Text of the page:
My Mom Apologized To Me and My Inner Child Healed

My Mom Apologized To Me and My Inner Child Healed

Normalize apologizing to children



In my 20 years of living, I’ve managed to grow a collection of painfully awkward moments. See, there was a time I actually answered out loud when our professor asked, “How’s everyone?” I also have a godmother who’s been spelling my name wrong since I was born…I think it’s too late to correct her. And, of course, a Filipino classic: I have had to beso relatives who I never knew existed until that very moment. Topping this abundant list of awkward moments is hearing my mom apologize to me.


Over bibingka and hot chocolate, my mom shared stories from her childhood. Most of them involved her parents (and parental figures) humiliating her in front of many people. Born in the 60s, her experiences involved verbal and physical punishments. Let’s not dive into that, but I know that if she does anything remotely similar, and I post receipts online in this day and age, she’d get canceled immediately.


While my mom has good relationships with them today, she narrated her childhood stories with cracks in her voice and pain in her eyes. She and I have a close bond; we haven’t experienced much problems and, honestly, my childhood wasn’t that bad. Still, she took the opportunity to apologize for what she might’ve said or done before. She realized that she, too, was a child, and she knew an apology would’ve helped her heal, so she gave it to me. “Be the person you needed when you were younger,” as the poets say.


Not being used to it, I responded with, “Ma, ang corny mo (Ma, you’re so corny)!,but the truth is, I appreciated it. A lot. In the far future, when I tell my children stories from my past, I know my voice won’t crack and my eyes won’t tear up—and it’s all because, though awkward, my mom said her apologies.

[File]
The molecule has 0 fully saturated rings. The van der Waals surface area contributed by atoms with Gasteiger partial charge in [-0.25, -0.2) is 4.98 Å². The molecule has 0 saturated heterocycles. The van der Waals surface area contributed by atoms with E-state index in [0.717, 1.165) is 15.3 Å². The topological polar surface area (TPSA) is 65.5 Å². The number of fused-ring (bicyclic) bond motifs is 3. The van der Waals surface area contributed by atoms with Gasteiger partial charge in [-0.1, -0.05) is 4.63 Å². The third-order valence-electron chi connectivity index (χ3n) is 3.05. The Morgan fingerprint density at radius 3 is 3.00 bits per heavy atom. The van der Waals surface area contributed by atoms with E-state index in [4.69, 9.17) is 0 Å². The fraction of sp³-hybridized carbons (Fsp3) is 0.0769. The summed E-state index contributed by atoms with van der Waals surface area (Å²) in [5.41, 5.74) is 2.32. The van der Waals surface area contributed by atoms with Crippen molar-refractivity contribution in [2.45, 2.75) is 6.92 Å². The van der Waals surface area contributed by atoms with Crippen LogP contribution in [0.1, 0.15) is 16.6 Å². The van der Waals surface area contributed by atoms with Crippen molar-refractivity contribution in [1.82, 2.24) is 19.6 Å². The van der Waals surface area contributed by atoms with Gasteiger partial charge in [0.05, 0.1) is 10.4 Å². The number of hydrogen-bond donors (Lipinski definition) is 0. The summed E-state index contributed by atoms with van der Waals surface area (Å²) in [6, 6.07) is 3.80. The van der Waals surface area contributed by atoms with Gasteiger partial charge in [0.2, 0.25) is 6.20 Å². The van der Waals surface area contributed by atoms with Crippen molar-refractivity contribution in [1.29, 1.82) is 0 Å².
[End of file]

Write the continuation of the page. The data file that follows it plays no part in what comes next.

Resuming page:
Let’s practice what we preach by empathizing. Maybe our parents let their emotions take over and get angry about something small. Perhaps they were stressing over work and ended up redirecting it to us. They probably have too much on their plate with no space left to listen to our explanations. I’m sure there were times when they didn’t have the energy to approach us, so they hoped for us to approach them instead. And yes, maybe they thought that surprising us with our favorite food was enough to mend the situation.


@mr_russramirez Is it just my parents or ya’ll know what I’m talking about #fyp #tiktokph #relatable #parents ♬ original sound – Cisa Lurrie


Regardless, these don’t erase their mistakes. Their feelings at the time were valid, for sure, but their actions weren't—and it’s about time we talk about it. Children cannot absorb everything thrown at them (especially when they don’t deserve it), so it’s important that elders take accountability and acknowledge their mistakes.


I heard perfect children reflect perfect parents, but chasing perfection means creating a world where nothing will ever be good enough. I understand parents carry some form of anxiety (and even trauma), but we’re more similar than we realize. That, alone, should drive us closer.



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Everyone is bound to make mistakes and that’s okay. We’re defined not by the mistakes that we make, but the actions that we take. While no apology can take back the harsh words that were said or the excruciating hits that have been given, each apology is a start. It’s a spark of hope that tells a child that the pain won’t last forever because changes will be made. It’s the assurance that, even when you find yourselves in the same situation, things will be different. Things will be better.


I figured that one of a parent’s duties is to give their children as many awkward moments as possible. I hope the next one you experience is that of your parents apologizing. Trust me and my mom—it’s not too late.



Words Kyla Villena

Art Macky Arquilla


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